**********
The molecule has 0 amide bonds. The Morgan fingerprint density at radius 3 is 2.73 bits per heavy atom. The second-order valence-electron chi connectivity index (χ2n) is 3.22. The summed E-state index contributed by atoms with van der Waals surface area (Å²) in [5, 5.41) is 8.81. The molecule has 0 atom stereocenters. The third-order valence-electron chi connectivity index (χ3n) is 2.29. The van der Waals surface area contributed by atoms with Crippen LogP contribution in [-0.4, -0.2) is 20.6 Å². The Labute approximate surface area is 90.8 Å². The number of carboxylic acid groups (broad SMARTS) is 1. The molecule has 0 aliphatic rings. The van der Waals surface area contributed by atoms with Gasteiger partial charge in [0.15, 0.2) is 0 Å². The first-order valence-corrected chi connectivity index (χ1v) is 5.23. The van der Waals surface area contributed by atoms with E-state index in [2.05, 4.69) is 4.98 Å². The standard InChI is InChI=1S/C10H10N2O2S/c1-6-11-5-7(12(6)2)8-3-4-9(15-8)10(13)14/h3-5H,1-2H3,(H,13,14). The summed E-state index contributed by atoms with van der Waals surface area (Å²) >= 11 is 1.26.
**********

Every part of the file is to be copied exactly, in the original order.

The molecule has 0 amide bonds. The Morgan fingerprint density at radius 3 is 2.73 bits per heavy atom. The second-order valence-electron chi connectivity index (χ2n) is 3.22. The summed E-state index contributed by atoms with van der Waals surface area (Å²) in [5, 5.41) is 8.81. The molecule has 0 atom stereocenters. The third-order valence-electron chi connectivity index (χ3n) is 2.29. The van der Waals surface area contributed by atoms with Crippen LogP contribution in [-0.4, -0.2) is 20.6 Å². The Labute approximate surface area is 90.8 Å². The number of carboxylic acid groups (broad SMARTS) is 1. The molecule has 0 aliphatic rings. The van der Waals surface area contributed by atoms with Gasteiger partial charge in [0.15, 0.2) is 0 Å². The first-order valence-corrected chi connectivity index (χ1v) is 5.23. The van der Waals surface area contributed by atoms with E-state index in [2.05, 4.69) is 4.98 Å². The standard InChI is InChI=1S/C10H10N2O2S/c1-6-11-5-7(12(6)2)8-3-4-9(15-8)10(13)14/h3-5H,1-2H3,(H,13,14). The summed E-state index contributed by atoms with van der Waals surface area (Å²) >= 11 is 1.26.